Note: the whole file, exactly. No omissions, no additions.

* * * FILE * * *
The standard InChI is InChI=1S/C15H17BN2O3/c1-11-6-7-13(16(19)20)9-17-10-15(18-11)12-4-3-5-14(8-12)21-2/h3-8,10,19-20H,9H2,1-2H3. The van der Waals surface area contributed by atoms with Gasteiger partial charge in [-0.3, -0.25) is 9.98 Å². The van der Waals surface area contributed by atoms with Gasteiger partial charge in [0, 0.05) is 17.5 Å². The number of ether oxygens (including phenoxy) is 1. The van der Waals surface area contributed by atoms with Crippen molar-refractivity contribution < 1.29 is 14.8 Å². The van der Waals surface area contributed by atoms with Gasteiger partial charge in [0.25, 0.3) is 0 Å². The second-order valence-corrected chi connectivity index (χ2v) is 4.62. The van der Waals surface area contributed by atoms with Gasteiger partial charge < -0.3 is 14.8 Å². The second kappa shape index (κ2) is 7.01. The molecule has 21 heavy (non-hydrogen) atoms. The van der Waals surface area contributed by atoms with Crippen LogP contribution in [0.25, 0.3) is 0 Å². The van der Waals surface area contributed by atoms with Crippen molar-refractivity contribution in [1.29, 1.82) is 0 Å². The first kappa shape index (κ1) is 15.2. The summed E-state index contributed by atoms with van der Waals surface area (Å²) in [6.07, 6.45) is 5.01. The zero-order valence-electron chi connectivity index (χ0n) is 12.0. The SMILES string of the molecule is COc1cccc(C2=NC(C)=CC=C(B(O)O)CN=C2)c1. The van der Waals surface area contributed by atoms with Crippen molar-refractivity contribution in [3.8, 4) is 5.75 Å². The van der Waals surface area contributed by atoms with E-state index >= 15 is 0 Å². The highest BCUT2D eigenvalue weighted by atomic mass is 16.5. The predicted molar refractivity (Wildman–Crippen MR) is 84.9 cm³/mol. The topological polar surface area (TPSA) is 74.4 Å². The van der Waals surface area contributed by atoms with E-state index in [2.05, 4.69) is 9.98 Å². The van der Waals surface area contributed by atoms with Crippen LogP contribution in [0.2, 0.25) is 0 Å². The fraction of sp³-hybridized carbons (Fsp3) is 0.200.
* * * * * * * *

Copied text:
The standard InChI is InChI=1S/C15H17BN2O3/c1-11-6-7-13(16(19)20)9-17-10-15(18-11)12-4-3-5-14(8-12)21-2/h3-8,10,19-20H,9H2,1-2H3. The van der Waals surface area contributed by atoms with Gasteiger partial charge in [-0.3, -0.25) is 9.98 Å². The van der Waals surface area contributed by atoms with Gasteiger partial charge in [0, 0.05) is 17.5 Å². The number of ether oxygens (including phenoxy) is 1. The van der Waals surface area contributed by atoms with Crippen molar-refractivity contribution < 1.29 is 14.8 Å². The van der Waals surface area contributed by atoms with Gasteiger partial charge in [0.25, 0.3) is 0 Å². The second-order valence-corrected chi connectivity index (χ2v) is 4.62. The van der Waals surface area contributed by atoms with Gasteiger partial charge < -0.3 is 14.8 Å². The second kappa shape index (κ2) is 7.01. The molecule has 21 heavy (non-hydrogen) atoms. The van der Waals surface area contributed by atoms with Crippen LogP contribution in [0.25, 0.3) is 0 Å². The van der Waals surface area contributed by atoms with Crippen molar-refractivity contribution in [1.29, 1.82) is 0 Å². The first kappa shape index (κ1) is 15.2. The summed E-state index contributed by atoms with van der Waals surface area (Å²) in [6.07, 6.45) is 5.01. The zero-order valence-electron chi connectivity index (χ0n) is 12.0. The SMILES string of the molecule is COc1cccc(C2=NC(C)=CC=C(B(O)O)CN=C2)c1. The van der Waals surface area contributed by atoms with Crippen molar-refractivity contribution in [3.8, 4) is 5.75 Å². The van der Waals surface area contributed by atoms with E-state index >= 15 is 0 Å². The highest BCUT2D eigenvalue weighted by atomic mass is 16.5. The predicted molar refractivity (Wildman–Crippen MR) is 84.9 cm³/mol. The topological polar surface area (TPSA) is 74.4 Å². The van der Waals surface area contributed by atoms with E-state index in [2.05, 4.69) is 9.98 Å². The van der Waals surface area contributed by atoms with Crippen LogP contribution in [0.2, 0.25) is 0 Å². The fraction of sp³-hybridized carbons (Fsp3) is 0.200.